Tag Archives: giant artichoke

How to eat a giant Artichoke

I grew up in the vicinity of Castroville in Central California. It’s a little out of the way town that is known for being the Artichoke Capital of the World, and little else. I remember driving through the artichoke fields to get over to hwy 1 and the ocean when I would visit my family there. We had a friend who would give us flats of artichokes in the spring for free.

This is an instruction on how I was shown to eat a giant Artichoke and I’ve never seen anyone eat them any other way except on menu in a restaurant, a different smaller variety of artichoke from other parts of the world or pickled in a jar. I experimented with exchanging the mayonnaise for another condiment but it’s just not the same and never tastes as good. The only substitute I will use is Ranch Dressing if I have no Mayo. It’s happened once or twice.

Firstly, I tend to look for the fatter wider artichokes with an undamaged stem and that there is enough stem so you can trim away several inches before the base of the flower starts.  You want to look between the petals (yep, you are about to eat a giant flower) and see smooth even green with no damage or bumps. It should be firm and make a rubbery sort of sound when moved against itself. There may be a bit of purple coloring, that’s just what color it would be if it bloomed.

You get a large pan of water with a few drops of olive oil and set it to a low/medium boil. Take your Artichoke and cut the top half of the flower off and discard it. Then cut away the base and remove the first layer of outer petals and discard them.

Take your cut artichoke and place in to float in the pan of water, face up so it saturates down into the petals and let it go for about 10 minutes before flipping it over and giving it another 10 minutes on the other side. By now it will have turned a darker green and any marks you make on it will appear dark brown a few minutes later so if you pierce it with a fork for turning it over its normal for it to darken. The water will also become green. Poke through the base when it is face down and if the fork inserts easily it is done. Turn off the stove and let the water stop boiling and cool a bit before you remove the artichoke. Be careful to take it out face down to let the water drain from the petals and not to scald yourself. I usually place it in a colander to drain for a few minutes and then serve it on a large dinner plate with lots of room, with a ramekin of mayonnaise.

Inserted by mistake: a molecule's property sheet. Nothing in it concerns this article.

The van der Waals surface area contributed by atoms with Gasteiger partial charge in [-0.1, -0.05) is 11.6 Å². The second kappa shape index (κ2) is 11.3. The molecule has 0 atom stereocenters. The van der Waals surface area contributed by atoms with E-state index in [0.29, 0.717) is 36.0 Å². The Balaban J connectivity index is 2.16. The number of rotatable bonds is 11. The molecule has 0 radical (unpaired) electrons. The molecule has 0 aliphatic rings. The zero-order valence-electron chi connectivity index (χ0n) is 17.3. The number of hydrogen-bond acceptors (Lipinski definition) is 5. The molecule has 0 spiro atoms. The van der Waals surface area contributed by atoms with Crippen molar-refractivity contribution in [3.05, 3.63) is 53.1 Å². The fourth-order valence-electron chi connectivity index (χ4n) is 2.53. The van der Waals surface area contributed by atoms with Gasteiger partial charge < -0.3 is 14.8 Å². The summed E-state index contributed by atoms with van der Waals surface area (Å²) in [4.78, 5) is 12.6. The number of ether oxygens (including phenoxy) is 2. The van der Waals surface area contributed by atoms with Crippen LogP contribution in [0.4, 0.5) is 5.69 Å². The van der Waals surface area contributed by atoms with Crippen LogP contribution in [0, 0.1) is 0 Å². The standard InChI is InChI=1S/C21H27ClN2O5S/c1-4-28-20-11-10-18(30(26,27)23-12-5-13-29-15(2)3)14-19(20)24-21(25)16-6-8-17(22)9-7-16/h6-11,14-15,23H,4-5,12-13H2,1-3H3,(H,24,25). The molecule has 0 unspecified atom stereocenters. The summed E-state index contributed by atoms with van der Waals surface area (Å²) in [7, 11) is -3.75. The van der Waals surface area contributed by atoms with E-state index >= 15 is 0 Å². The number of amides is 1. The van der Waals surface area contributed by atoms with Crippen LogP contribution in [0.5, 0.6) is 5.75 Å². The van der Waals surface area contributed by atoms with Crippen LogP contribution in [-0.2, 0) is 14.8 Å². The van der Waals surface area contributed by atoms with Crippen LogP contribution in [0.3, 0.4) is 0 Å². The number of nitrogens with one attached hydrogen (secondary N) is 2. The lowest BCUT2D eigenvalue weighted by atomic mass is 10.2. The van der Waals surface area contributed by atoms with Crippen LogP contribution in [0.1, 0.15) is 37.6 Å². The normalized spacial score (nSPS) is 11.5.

I’ve always enjoyed a plain black hot tea with artichoke, I’m pretty sure that’s just me.

Now, there is some technique to eating it.

Pluck off a petal and dip it in mayo/ranch. Not all of it is edible, part of it is mushy and delicious and the other part is fibrous and you discard it. You are essentially scraping the edible part off with your teeth, I recommend doing this with the petal facing up and doing the scraping with your top teeth instead of your bottom teeth. This prevents water from dripping down your arm/chin. As you move inwards through the layers more of the petal becomes edible until all or nearly all of it is edible. Near the center when it all becomes edible I pluck multiple petals and roll them together.


Now, let’s talk about what kind of flower we are eating, it’s a giant thistle, it has spikes and spines and prickly parts when it blooms and there’s evidence of that here. The center of the flower with the seeds is pokey and the short thin covering over the seeds has little spines at the tip of the petals. You will notice they are a different sort of petal, shorter, flatter, paper thin with no meaty edible part at the bottom, they cover over the seeds and they may be tinged purple.


You should to remove these little petals and the seeds and discard them because of the spiny/pokey fibrous parts.  What you have left is called the Heart. It is the most delicious part of the Artichoke. You may find brown punctures here from a fork, this is normal if you punctured it turning or checking for doneness, it’s fine and edible.


The entirety of the heart is edible and if you’ve gotten this far you probably immediately want another artichoke because the heart is so tasty, it’s well worth the effort to get to it.